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Thursday, December 04, 2008

LTE+WiMAX dual-mode is inevitable

There's plenty of continued debate about the supposed battle between "LTE vs WiMAX".

I suspect the winner will be "both".

There's an interesting comment from Clearwire about this here . And I'm hearing about dual-mode LTE/WiMAX chips and devices.

In fact, I'm forecasting that by the start of next decade, there will be more dual-mode modems and modules sold, than standalone WiMAX ones.

5 comments:

Paul said...

Dean, are you really swallowing this stuff ""If LTE truly becomes established as a global standard as WiMAX has........""

WiMAX a global standard?? Of course, we're talking 'the WiMAX Family here, and the incompatible fixed WiMAX as being the reference. Well in that case LTE can quote 'family' members at over 2 Billion, which I'd say is pretty global. Amongst those numbers are around 100 Million HSPA customers on already built networks that are offering better than Clearwire data-rates across their whole footprint.

Because LTE is not the business challenge to WiMAX, HSPA is, and it has a 2 year or more market advantage.

""In fact, I'm forecasting that by the start of next decade, there will be more dual-mode modems and modules sold, than standalone WiMAX ones.""

That and the comment from Clearwire about eventual LTE deployments sounds to me like the war is certainly over, with capitulation a year or 2 away. Of course it makes sense to deploy dual-mode devices, so you can keep your customers when you turn off the WiMAX network.

Dean Bubley said...

Paul

You're right, there's some serious hyperbole in that statement from Clearwire. And I agree that HSPA and WiMAX (in 802.16e guise) are the relevant rivals.

I was just using it to illustrate something else - the emergence of WiMAX/cellular dual-mode devices.

There are already WiMAX/GSM and WiMAX/CDMA products on the way, and I expect to see more evolution.

I don't expect to see WiMAX networks turned off. At the moment, it's the only practical use for TDD spectrum outside China, and is considerably higher-spec than TD-SCDMA. Given the likely aggregate demands for mobile broadband capacity, we'll want to use all the frequencies we can, with whatever the most convenient radio happens to be.

The big question is around LTE-TDD. I'm yet to be convinced that it'll be widely adopted outside China, especially as overall LTE timelines will be pushed to the right because of the recession.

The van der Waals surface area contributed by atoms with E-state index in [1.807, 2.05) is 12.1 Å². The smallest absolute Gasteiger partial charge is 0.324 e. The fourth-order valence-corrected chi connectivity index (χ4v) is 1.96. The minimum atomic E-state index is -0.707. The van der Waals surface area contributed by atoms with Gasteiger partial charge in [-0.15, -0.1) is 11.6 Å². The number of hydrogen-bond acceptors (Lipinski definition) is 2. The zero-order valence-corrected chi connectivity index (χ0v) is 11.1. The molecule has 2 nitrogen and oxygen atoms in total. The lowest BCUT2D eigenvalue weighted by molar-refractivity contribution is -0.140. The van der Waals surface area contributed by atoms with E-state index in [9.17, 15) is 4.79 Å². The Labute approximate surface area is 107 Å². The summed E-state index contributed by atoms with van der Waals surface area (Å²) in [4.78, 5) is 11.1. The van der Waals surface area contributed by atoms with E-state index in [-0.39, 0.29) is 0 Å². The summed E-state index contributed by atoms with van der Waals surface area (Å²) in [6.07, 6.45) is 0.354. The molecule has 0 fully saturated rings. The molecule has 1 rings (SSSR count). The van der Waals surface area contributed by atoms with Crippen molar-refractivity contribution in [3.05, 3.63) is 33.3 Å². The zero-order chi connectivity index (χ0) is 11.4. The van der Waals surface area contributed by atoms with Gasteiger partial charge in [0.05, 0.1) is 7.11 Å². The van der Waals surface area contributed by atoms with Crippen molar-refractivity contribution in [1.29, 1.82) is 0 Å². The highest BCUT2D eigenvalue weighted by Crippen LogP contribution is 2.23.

There's also a small possibility of using half-duplex FDD in TDD spectrum, but it's not something I've looked into.

Europe is a difficult call on both LTE and WiMAX. The main variable I see is whether macro networks for HSPA get congested before femtos are ready for primetime. Then there will be opportunity for WiMAX providers to siphon off some dissatisfied HSPA customers before the belated arrival of LTE in 2011-2012.

Dean

CEO said...

Would you expect all "GSM-based" operators to go w/ LTE?

Related to this thread: ‘Sprint 4G’ on tap: CDMA/WiMAX modems to hit store shelves this year:

http://www.rcrwireless.com/article/20081205/WIRELESS/812049987/1090/-sprint-4g-on-tap-cdma-wimax-modems-to-hit-store-shelves-this-year#

Paul said...

I see your point on TDD spectrum and the position is hard to predict in that aspect

""Europe is a difficult call on both LTE and WiMAX. The main variable I see is whether macro networks for HSPA get congested before femtos are ready for primetime. Then there will be opportunity for WiMAX providers to siphon off some dissatisfied HSPA customers before the belated arrival of LTE in 2011-2012.""

If spectrum is available to WiMAX operators in Europe, it's also available to LTE operators, most of whom also happen to be HSPA operators.

Given that LTE is most likely to be deployed on some form of SDR radio (what NSN, Ericsson and Huawei have in common is the ability to offer HSPA and LTE in the same bands) if LTE is delayed, do you not see a straightforward business case to use the spectrum for HSPA in the short term? HSPA 900 is becoming ubiquitous on new devices and quin-band devices should hit the market in 2009 with LTE added late in the year.

Incidentally, I presume that you've seen that StarHub's 3G Femto offering is a voice-only proposition (data is still charged at 'maket rates') and with only 4 users on the whitelist, white-spots are going to be more common.

Mo Yan said...

It is inevitable because they both use
the same radio scheme (OFDM) , and all
the MAC/PHY RRM (scheduling etc) can
be reused.

The RF side might be a bit different
with any differences in the frequency
bands for LTE and WiMAX (RF is a
dark art - and building components to
operate well in some bands may not
transfer well to other bands) . But
as already noted, technology such as
SDR (on base stations certainly) will
make a difference.

But then this is what 4G is supposed
to be about (flexible support of
air interface where/when possible) .